Wednesday, August 9, 2023

Newsletter Excerpt, August 9, 2023 -- "Third Third Previews, Pt. 4"

This is a preview of the Joe Sheehan Baseball Newsletter, an e-mail newsletter about all things baseball, featuring analysis and opinion about the game on and off the field from the perspective of the informed outsider.

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10. Seattle Mariners (61-52 (.540, tenth in MLB), 513 RS, 464 RA, third in AL West)

We’re again faced with a team that was in position to contend for a playoff berth and just shrugged off the trade deadline, and we’re not actually finished with this category. I am not sure what it means when you expand the playoffs and the people who run teams show so little excitement about the possibility of making them. What are we doing here?

As with the Guardians, the Mariners didn’t hurt themselves at the deadline so much as they didn’t help themselves. The Paul Sewald trade has parallels to the Kendall Graveman deal that caused so much angst in 2021. Few people remember that Joe Smith, the reliever the Mariners got back in that deal, out-pitched Graveman in the two months after the trade. Relievers are fungible, and save specialists are no different. The Mariners, in recent seasons, have shown an ability to create relievers from thin air, assembling strong bullpens from 2021 through 2023 with a new cast of characters each time. They can move Andres Munoz, Matt Brash, Tayler Saucedo, and Justin Topa up a slot each and be fine.

The players they got back should help. Dominic Canzone can plug the Jarred Kelenic hole in left field and then serve as a platoon option for Teoscar Hernandez and/or Ty France, two disappointing right-handed batters at positions where you need better production. Josh Rojas is coming off a three-win season in which he played third and second reasonably well, and he has experience in the outfield. Having both Rojas and Dylan Moore gives Scott Servais a whole suite of in-game options.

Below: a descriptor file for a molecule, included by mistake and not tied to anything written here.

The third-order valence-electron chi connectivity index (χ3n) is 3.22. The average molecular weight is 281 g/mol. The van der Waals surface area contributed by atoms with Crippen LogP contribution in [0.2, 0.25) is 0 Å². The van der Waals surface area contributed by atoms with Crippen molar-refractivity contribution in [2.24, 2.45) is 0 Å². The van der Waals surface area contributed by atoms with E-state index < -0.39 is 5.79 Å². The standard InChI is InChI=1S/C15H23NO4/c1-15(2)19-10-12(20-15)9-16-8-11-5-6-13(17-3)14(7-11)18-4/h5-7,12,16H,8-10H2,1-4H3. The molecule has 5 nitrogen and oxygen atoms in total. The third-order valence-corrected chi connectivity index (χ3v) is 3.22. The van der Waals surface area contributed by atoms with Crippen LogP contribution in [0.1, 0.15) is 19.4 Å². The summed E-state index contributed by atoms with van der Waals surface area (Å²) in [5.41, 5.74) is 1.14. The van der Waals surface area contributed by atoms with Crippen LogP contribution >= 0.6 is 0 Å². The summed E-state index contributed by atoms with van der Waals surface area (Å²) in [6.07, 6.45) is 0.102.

I’m not a big fan of the idea that a team will or will not play well based on what the front office does at the trade deadline. Those ’21 Mariners, so upset by the Graveman trade, went 35-26 after it, a stronger record than they had before the deal. This version has won six in a row since the Sewald trade. Perry Minasian stepped on the gas at the end of July...and the Angels lost their first seven games in August. Matt Arnold picked up a bunch of veterans to boost the lineup...and the Brewers are sleepwalking over the last week. Player reaction to trade deadline moves is, like discussions of rest vs. rust in October, something that gets used after the fact to support a story, or ignored when it doesn’t fit the story.

My last projected playoff spot came down to the Mariners and the Blue Jays, both of which are better than at least two and maybe three teams that will make the tournament. I’m not sure I made this call correctly; the Mariners’ frontline pitching, their top three starters and top four relievers, is incredibly good. If either Bryce Miller or Bryan Woo is healthy for October, the Mariners might not use a below-average pitcher in the playoffs. They just have to get there.

Reasons to Watch: Logan Gilbert waxed the Padres last night, striking out 12 of the 22 batters he faced, walking no one. George Kirby strikes out close to nine men for every one he walks. Luis Castillo, in an off year, has a 3.21 ERA. Remember, this team shut out the Astros for 17 innings in an elimination game last year.

One Stat: The Mariners lead baseball in FIP, the fielding-independent pitching stat that attempts to measure just what the pitchers do, stripping out batted-ball luck. They’re second in xwOBA, which does the same using batted-ball quality. The Mariners can pitch, man.